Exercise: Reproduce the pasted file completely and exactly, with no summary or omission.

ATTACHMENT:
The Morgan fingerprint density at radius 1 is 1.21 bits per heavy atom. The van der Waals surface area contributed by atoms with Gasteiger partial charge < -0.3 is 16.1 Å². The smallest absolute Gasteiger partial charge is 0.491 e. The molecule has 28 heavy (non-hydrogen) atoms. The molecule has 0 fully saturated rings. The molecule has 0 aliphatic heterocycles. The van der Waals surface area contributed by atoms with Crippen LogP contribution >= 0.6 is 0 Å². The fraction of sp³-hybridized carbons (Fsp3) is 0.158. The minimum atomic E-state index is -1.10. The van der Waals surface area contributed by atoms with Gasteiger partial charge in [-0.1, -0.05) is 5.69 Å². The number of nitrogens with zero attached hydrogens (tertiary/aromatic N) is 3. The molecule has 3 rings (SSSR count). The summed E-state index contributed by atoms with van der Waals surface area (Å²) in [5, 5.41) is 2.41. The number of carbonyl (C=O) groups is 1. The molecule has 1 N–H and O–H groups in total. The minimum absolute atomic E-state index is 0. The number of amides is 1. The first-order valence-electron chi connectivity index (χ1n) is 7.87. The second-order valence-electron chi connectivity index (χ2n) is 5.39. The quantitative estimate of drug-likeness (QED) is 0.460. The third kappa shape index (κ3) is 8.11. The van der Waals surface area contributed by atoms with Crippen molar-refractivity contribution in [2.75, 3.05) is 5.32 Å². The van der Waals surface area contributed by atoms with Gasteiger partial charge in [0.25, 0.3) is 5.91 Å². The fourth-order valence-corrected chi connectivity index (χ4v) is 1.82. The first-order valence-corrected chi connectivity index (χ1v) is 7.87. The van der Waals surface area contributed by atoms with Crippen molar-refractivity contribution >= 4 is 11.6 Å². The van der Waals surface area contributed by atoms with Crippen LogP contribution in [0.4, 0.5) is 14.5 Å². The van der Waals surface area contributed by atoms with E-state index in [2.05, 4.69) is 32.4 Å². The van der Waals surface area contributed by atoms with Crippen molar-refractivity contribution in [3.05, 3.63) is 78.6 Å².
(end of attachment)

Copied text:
The Morgan fingerprint density at radius 1 is 1.21 bits per heavy atom. The van der Waals surface area contributed by atoms with Gasteiger partial charge < -0.3 is 16.1 Å². The smallest absolute Gasteiger partial charge is 0.491 e. The molecule has 28 heavy (non-hydrogen) atoms. The molecule has 0 fully saturated rings. The molecule has 0 aliphatic heterocycles. The van der Waals surface area contributed by atoms with Crippen LogP contribution >= 0.6 is 0 Å². The fraction of sp³-hybridized carbons (Fsp3) is 0.158. The minimum atomic E-state index is -1.10. The van der Waals surface area contributed by atoms with Gasteiger partial charge in [-0.1, -0.05) is 5.69 Å². The number of nitrogens with zero attached hydrogens (tertiary/aromatic N) is 3. The molecule has 3 rings (SSSR count). The summed E-state index contributed by atoms with van der Waals surface area (Å²) in [5, 5.41) is 2.41. The number of carbonyl (C=O) groups is 1. The molecule has 1 N–H and O–H groups in total. The minimum absolute atomic E-state index is 0. The number of amides is 1. The first-order valence-electron chi connectivity index (χ1n) is 7.87. The second-order valence-electron chi connectivity index (χ2n) is 5.39. The quantitative estimate of drug-likeness (QED) is 0.460. The third kappa shape index (κ3) is 8.11. The van der Waals surface area contributed by atoms with Crippen molar-refractivity contribution in [2.75, 3.05) is 5.32 Å². The van der Waals surface area contributed by atoms with Gasteiger partial charge in [0.25, 0.3) is 5.91 Å². The fourth-order valence-corrected chi connectivity index (χ4v) is 1.82. The first-order valence-corrected chi connectivity index (χ1v) is 7.87. The van der Waals surface area contributed by atoms with Crippen molar-refractivity contribution >= 4 is 11.6 Å². The van der Waals surface area contributed by atoms with Crippen LogP contribution in [0.4, 0.5) is 14.5 Å². The van der Waals surface area contributed by atoms with E-state index in [2.05, 4.69) is 32.4 Å². The van der Waals surface area contributed by atoms with Crippen molar-refractivity contribution in [3.05, 3.63) is 78.6 Å².